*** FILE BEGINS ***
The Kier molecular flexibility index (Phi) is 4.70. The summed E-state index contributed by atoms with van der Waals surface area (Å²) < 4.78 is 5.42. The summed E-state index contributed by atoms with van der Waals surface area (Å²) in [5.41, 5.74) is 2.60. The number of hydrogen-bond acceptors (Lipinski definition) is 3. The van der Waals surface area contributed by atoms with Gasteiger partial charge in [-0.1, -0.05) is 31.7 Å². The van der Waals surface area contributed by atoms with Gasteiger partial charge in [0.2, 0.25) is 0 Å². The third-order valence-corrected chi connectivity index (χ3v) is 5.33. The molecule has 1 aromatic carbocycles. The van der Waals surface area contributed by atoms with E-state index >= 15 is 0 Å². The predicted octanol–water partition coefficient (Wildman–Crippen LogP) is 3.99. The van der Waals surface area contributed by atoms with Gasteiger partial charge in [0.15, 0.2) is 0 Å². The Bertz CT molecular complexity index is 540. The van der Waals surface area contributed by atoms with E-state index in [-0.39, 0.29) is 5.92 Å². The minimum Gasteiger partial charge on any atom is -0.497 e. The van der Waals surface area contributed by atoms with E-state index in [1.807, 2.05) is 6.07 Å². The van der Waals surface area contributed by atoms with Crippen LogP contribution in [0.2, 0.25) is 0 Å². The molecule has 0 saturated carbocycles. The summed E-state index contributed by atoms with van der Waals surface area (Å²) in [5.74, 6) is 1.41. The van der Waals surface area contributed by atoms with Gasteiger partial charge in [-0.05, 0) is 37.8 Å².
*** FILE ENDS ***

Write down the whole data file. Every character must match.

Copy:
The Kier molecular flexibility index (Phi) is 4.70. The summed E-state index contributed by atoms with van der Waals surface area (Å²) < 4.78 is 5.42. The summed E-state index contributed by atoms with van der Waals surface area (Å²) in [5.41, 5.74) is 2.60. The number of hydrogen-bond acceptors (Lipinski definition) is 3. The van der Waals surface area contributed by atoms with Gasteiger partial charge in [-0.1, -0.05) is 31.7 Å². The van der Waals surface area contributed by atoms with Gasteiger partial charge in [0.2, 0.25) is 0 Å². The third-order valence-corrected chi connectivity index (χ3v) is 5.33. The molecule has 1 aromatic carbocycles. The van der Waals surface area contributed by atoms with E-state index >= 15 is 0 Å². The predicted octanol–water partition coefficient (Wildman–Crippen LogP) is 3.99. The van der Waals surface area contributed by atoms with Gasteiger partial charge in [0.15, 0.2) is 0 Å². The Bertz CT molecular complexity index is 540. The van der Waals surface area contributed by atoms with E-state index in [-0.39, 0.29) is 5.92 Å². The minimum Gasteiger partial charge on any atom is -0.497 e. The van der Waals surface area contributed by atoms with E-state index in [1.807, 2.05) is 6.07 Å². The van der Waals surface area contributed by atoms with Crippen LogP contribution in [0.2, 0.25) is 0 Å². The molecule has 0 saturated carbocycles. The summed E-state index contributed by atoms with van der Waals surface area (Å²) in [5.74, 6) is 1.41. The van der Waals surface area contributed by atoms with Gasteiger partial charge in [-0.05, 0) is 37.8 Å².